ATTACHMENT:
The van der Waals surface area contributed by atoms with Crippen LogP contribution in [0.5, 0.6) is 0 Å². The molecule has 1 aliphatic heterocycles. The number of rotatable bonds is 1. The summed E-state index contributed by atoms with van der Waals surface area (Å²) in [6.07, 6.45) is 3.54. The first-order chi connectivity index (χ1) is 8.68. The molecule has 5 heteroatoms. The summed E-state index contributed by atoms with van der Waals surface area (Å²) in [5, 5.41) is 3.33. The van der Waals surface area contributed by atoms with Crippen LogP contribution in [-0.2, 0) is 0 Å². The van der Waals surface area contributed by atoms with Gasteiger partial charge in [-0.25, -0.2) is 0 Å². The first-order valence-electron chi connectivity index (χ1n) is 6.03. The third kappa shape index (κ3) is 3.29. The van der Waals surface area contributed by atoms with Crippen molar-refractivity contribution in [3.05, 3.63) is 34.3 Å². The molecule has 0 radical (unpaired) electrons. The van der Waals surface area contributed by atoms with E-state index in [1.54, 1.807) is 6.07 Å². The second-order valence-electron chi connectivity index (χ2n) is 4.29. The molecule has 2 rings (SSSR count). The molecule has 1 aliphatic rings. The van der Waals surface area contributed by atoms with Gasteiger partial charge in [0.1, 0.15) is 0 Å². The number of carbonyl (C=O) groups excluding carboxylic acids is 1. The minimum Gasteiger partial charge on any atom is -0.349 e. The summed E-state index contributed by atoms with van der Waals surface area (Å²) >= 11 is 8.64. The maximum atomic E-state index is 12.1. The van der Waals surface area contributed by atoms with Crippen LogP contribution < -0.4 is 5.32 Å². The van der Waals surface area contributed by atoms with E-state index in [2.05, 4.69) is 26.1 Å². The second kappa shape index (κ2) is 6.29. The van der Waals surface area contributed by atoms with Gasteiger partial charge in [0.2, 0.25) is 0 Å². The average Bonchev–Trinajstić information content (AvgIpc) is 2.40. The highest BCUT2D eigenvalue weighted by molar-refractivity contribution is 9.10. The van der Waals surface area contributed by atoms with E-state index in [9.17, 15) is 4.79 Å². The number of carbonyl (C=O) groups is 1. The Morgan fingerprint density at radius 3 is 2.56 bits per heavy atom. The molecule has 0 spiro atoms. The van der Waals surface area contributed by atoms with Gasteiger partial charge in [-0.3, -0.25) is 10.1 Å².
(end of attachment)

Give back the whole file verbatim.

The van der Waals surface area contributed by atoms with Crippen LogP contribution in [0.5, 0.6) is 0 Å². The molecule has 1 aliphatic heterocycles. The number of rotatable bonds is 1. The summed E-state index contributed by atoms with van der Waals surface area (Å²) in [6.07, 6.45) is 3.54. The first-order chi connectivity index (χ1) is 8.68. The molecule has 5 heteroatoms. The summed E-state index contributed by atoms with van der Waals surface area (Å²) in [5, 5.41) is 3.33. The van der Waals surface area contributed by atoms with Crippen LogP contribution in [-0.2, 0) is 0 Å². The van der Waals surface area contributed by atoms with Gasteiger partial charge in [-0.25, -0.2) is 0 Å². The first-order valence-electron chi connectivity index (χ1n) is 6.03. The third kappa shape index (κ3) is 3.29. The van der Waals surface area contributed by atoms with Crippen molar-refractivity contribution in [3.05, 3.63) is 34.3 Å². The molecule has 0 radical (unpaired) electrons. The van der Waals surface area contributed by atoms with E-state index in [1.54, 1.807) is 6.07 Å². The second-order valence-electron chi connectivity index (χ2n) is 4.29. The molecule has 2 rings (SSSR count). The molecule has 1 aliphatic rings. The van der Waals surface area contributed by atoms with Gasteiger partial charge in [0.1, 0.15) is 0 Å². The number of carbonyl (C=O) groups excluding carboxylic acids is 1. The minimum Gasteiger partial charge on any atom is -0.349 e. The summed E-state index contributed by atoms with van der Waals surface area (Å²) >= 11 is 8.64. The maximum atomic E-state index is 12.1. The van der Waals surface area contributed by atoms with Crippen LogP contribution < -0.4 is 5.32 Å². The van der Waals surface area contributed by atoms with E-state index in [2.05, 4.69) is 26.1 Å². The second kappa shape index (κ2) is 6.29. The van der Waals surface area contributed by atoms with Gasteiger partial charge in [0.2, 0.25) is 0 Å². The average Bonchev–Trinajstić information content (AvgIpc) is 2.40. The highest BCUT2D eigenvalue weighted by molar-refractivity contribution is 9.10. The van der Waals surface area contributed by atoms with E-state index in [9.17, 15) is 4.79 Å². The number of carbonyl (C=O) groups is 1. The Morgan fingerprint density at radius 3 is 2.56 bits per heavy atom. The molecule has 0 spiro atoms. The van der Waals surface area contributed by atoms with Gasteiger partial charge in [-0.3, -0.25) is 10.1 Å².